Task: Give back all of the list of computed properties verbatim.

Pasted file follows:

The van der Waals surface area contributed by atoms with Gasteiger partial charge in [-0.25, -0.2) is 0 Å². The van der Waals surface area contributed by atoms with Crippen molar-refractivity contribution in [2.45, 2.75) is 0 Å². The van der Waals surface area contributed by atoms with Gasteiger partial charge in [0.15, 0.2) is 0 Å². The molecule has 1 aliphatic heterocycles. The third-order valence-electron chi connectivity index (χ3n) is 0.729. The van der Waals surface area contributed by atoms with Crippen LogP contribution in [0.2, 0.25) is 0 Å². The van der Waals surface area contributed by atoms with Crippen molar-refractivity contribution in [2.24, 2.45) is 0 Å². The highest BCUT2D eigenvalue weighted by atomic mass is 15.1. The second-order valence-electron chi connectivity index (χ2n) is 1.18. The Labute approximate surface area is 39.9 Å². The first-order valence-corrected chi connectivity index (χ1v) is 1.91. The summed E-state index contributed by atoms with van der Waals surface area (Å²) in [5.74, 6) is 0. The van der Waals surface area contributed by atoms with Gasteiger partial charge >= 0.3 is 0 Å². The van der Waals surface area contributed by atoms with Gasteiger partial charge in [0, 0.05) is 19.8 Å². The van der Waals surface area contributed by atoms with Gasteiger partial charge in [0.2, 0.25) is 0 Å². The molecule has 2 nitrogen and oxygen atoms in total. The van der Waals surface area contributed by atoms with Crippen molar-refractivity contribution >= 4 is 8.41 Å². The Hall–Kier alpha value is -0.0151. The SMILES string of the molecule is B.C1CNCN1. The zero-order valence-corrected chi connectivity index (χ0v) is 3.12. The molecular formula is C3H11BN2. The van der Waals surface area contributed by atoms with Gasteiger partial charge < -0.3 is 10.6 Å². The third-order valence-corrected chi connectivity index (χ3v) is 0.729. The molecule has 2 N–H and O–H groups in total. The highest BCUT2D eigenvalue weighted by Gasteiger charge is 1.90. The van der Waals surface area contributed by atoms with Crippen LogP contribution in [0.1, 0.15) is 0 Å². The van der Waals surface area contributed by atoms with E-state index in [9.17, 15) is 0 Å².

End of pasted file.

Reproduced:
The van der Waals surface area contributed by atoms with Gasteiger partial charge in [-0.25, -0.2) is 0 Å². The van der Waals surface area contributed by atoms with Crippen molar-refractivity contribution in [2.45, 2.75) is 0 Å². The van der Waals surface area contributed by atoms with Gasteiger partial charge in [0.15, 0.2) is 0 Å². The molecule has 1 aliphatic heterocycles. The third-order valence-electron chi connectivity index (χ3n) is 0.729. The van der Waals surface area contributed by atoms with Crippen LogP contribution in [0.2, 0.25) is 0 Å². The van der Waals surface area contributed by atoms with Crippen molar-refractivity contribution in [2.24, 2.45) is 0 Å². The highest BCUT2D eigenvalue weighted by atomic mass is 15.1. The second-order valence-electron chi connectivity index (χ2n) is 1.18. The Labute approximate surface area is 39.9 Å². The first-order valence-corrected chi connectivity index (χ1v) is 1.91. The summed E-state index contributed by atoms with van der Waals surface area (Å²) in [5.74, 6) is 0. The van der Waals surface area contributed by atoms with Gasteiger partial charge >= 0.3 is 0 Å². The van der Waals surface area contributed by atoms with Gasteiger partial charge in [0, 0.05) is 19.8 Å². The van der Waals surface area contributed by atoms with Gasteiger partial charge in [0.2, 0.25) is 0 Å². The molecule has 2 nitrogen and oxygen atoms in total. The van der Waals surface area contributed by atoms with Crippen molar-refractivity contribution >= 4 is 8.41 Å². The Hall–Kier alpha value is -0.0151. The SMILES string of the molecule is B.C1CNCN1. The zero-order valence-corrected chi connectivity index (χ0v) is 3.12. The molecular formula is C3H11BN2. The van der Waals surface area contributed by atoms with Gasteiger partial charge < -0.3 is 10.6 Å². The third-order valence-corrected chi connectivity index (χ3v) is 0.729. The molecule has 2 N–H and O–H groups in total. The highest BCUT2D eigenvalue weighted by Gasteiger charge is 1.90. The van der Waals surface area contributed by atoms with Crippen LogP contribution in [0.1, 0.15) is 0 Å². The van der Waals surface area contributed by atoms with E-state index in [9.17, 15) is 0 Å².